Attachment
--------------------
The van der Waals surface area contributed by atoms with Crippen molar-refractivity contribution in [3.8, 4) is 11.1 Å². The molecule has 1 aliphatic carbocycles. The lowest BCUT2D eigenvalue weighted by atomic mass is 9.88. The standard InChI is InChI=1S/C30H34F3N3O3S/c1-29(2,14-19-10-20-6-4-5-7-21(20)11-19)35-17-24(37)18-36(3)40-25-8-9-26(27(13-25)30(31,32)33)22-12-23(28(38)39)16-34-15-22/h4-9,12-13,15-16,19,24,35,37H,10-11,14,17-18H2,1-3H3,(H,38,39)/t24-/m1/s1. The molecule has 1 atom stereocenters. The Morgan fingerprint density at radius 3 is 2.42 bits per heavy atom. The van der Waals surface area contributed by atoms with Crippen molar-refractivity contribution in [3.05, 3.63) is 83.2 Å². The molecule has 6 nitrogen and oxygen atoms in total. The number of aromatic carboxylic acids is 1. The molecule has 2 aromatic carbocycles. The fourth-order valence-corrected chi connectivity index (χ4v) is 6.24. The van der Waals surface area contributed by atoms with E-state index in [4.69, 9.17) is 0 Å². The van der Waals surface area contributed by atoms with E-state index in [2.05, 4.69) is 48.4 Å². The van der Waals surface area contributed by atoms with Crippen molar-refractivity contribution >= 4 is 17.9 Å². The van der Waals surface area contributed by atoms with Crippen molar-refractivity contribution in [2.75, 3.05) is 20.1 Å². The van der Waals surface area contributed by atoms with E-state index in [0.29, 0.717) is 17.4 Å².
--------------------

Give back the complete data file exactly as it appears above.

The van der Waals surface area contributed by atoms with Crippen molar-refractivity contribution in [3.8, 4) is 11.1 Å². The molecule has 1 aliphatic carbocycles. The lowest BCUT2D eigenvalue weighted by atomic mass is 9.88. The standard InChI is InChI=1S/C30H34F3N3O3S/c1-29(2,14-19-10-20-6-4-5-7-21(20)11-19)35-17-24(37)18-36(3)40-25-8-9-26(27(13-25)30(31,32)33)22-12-23(28(38)39)16-34-15-22/h4-9,12-13,15-16,19,24,35,37H,10-11,14,17-18H2,1-3H3,(H,38,39)/t24-/m1/s1. The molecule has 1 atom stereocenters. The Morgan fingerprint density at radius 3 is 2.42 bits per heavy atom. The van der Waals surface area contributed by atoms with Crippen molar-refractivity contribution in [3.05, 3.63) is 83.2 Å². The molecule has 6 nitrogen and oxygen atoms in total. The number of aromatic carboxylic acids is 1. The molecule has 2 aromatic carbocycles. The fourth-order valence-corrected chi connectivity index (χ4v) is 6.24. The van der Waals surface area contributed by atoms with E-state index in [4.69, 9.17) is 0 Å². The van der Waals surface area contributed by atoms with E-state index in [2.05, 4.69) is 48.4 Å². The van der Waals surface area contributed by atoms with Crippen molar-refractivity contribution >= 4 is 17.9 Å². The van der Waals surface area contributed by atoms with Crippen molar-refractivity contribution in [2.75, 3.05) is 20.1 Å². The van der Waals surface area contributed by atoms with E-state index in [0.29, 0.717) is 17.4 Å².